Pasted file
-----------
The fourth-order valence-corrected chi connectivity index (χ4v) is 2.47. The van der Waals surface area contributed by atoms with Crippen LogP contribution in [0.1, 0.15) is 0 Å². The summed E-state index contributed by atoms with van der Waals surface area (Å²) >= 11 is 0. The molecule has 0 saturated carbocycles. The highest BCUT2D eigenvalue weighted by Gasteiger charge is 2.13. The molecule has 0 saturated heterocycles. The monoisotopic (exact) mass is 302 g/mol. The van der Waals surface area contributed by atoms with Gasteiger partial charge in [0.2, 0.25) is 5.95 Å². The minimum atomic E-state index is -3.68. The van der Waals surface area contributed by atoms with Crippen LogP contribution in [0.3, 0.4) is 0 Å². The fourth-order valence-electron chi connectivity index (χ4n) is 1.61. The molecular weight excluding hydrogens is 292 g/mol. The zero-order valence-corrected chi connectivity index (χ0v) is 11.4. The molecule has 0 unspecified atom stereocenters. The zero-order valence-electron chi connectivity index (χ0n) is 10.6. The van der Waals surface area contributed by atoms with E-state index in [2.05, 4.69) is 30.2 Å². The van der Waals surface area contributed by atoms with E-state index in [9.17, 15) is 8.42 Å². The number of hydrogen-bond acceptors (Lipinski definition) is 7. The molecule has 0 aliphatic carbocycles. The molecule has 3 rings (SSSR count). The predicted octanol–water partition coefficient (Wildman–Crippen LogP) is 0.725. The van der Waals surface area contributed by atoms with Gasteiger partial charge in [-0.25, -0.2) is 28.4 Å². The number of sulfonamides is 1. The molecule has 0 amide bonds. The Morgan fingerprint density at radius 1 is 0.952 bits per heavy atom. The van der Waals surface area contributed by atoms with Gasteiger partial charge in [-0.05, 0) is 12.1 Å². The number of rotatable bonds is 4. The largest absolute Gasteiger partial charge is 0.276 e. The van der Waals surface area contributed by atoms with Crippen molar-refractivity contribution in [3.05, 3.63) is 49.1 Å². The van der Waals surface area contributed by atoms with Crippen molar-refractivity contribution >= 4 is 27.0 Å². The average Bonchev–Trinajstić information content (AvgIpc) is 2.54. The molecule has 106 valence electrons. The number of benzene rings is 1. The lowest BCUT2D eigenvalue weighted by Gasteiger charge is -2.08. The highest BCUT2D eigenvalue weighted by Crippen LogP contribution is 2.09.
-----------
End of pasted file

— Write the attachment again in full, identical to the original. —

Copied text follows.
The fourth-order valence-corrected chi connectivity index (χ4v) is 2.47. The van der Waals surface area contributed by atoms with Crippen LogP contribution in [0.1, 0.15) is 0 Å². The summed E-state index contributed by atoms with van der Waals surface area (Å²) >= 11 is 0. The molecule has 0 saturated carbocycles. The highest BCUT2D eigenvalue weighted by Gasteiger charge is 2.13. The molecule has 0 saturated heterocycles. The monoisotopic (exact) mass is 302 g/mol. The van der Waals surface area contributed by atoms with Gasteiger partial charge in [0.2, 0.25) is 5.95 Å². The minimum atomic E-state index is -3.68. The van der Waals surface area contributed by atoms with Crippen LogP contribution in [0.3, 0.4) is 0 Å². The fourth-order valence-electron chi connectivity index (χ4n) is 1.61. The molecular weight excluding hydrogens is 292 g/mol. The zero-order valence-corrected chi connectivity index (χ0v) is 11.4. The molecule has 0 unspecified atom stereocenters. The zero-order valence-electron chi connectivity index (χ0n) is 10.6. The van der Waals surface area contributed by atoms with E-state index in [2.05, 4.69) is 30.2 Å². The van der Waals surface area contributed by atoms with E-state index in [9.17, 15) is 8.42 Å². The number of hydrogen-bond acceptors (Lipinski definition) is 7. The molecule has 0 aliphatic carbocycles. The molecule has 3 rings (SSSR count). The predicted octanol–water partition coefficient (Wildman–Crippen LogP) is 0.725. The van der Waals surface area contributed by atoms with Gasteiger partial charge in [-0.25, -0.2) is 28.4 Å². The number of sulfonamides is 1. The molecule has 0 amide bonds. The Morgan fingerprint density at radius 1 is 0.952 bits per heavy atom. The van der Waals surface area contributed by atoms with Gasteiger partial charge in [-0.05, 0) is 12.1 Å². The number of rotatable bonds is 4. The largest absolute Gasteiger partial charge is 0.276 e. The van der Waals surface area contributed by atoms with Crippen molar-refractivity contribution in [3.05, 3.63) is 49.1 Å². The van der Waals surface area contributed by atoms with Crippen molar-refractivity contribution >= 4 is 27.0 Å². The average Bonchev–Trinajstić information content (AvgIpc) is 2.54. The molecule has 106 valence electrons. The number of benzene rings is 1. The lowest BCUT2D eigenvalue weighted by Gasteiger charge is -2.08. The highest BCUT2D eigenvalue weighted by Crippen LogP contribution is 2.09.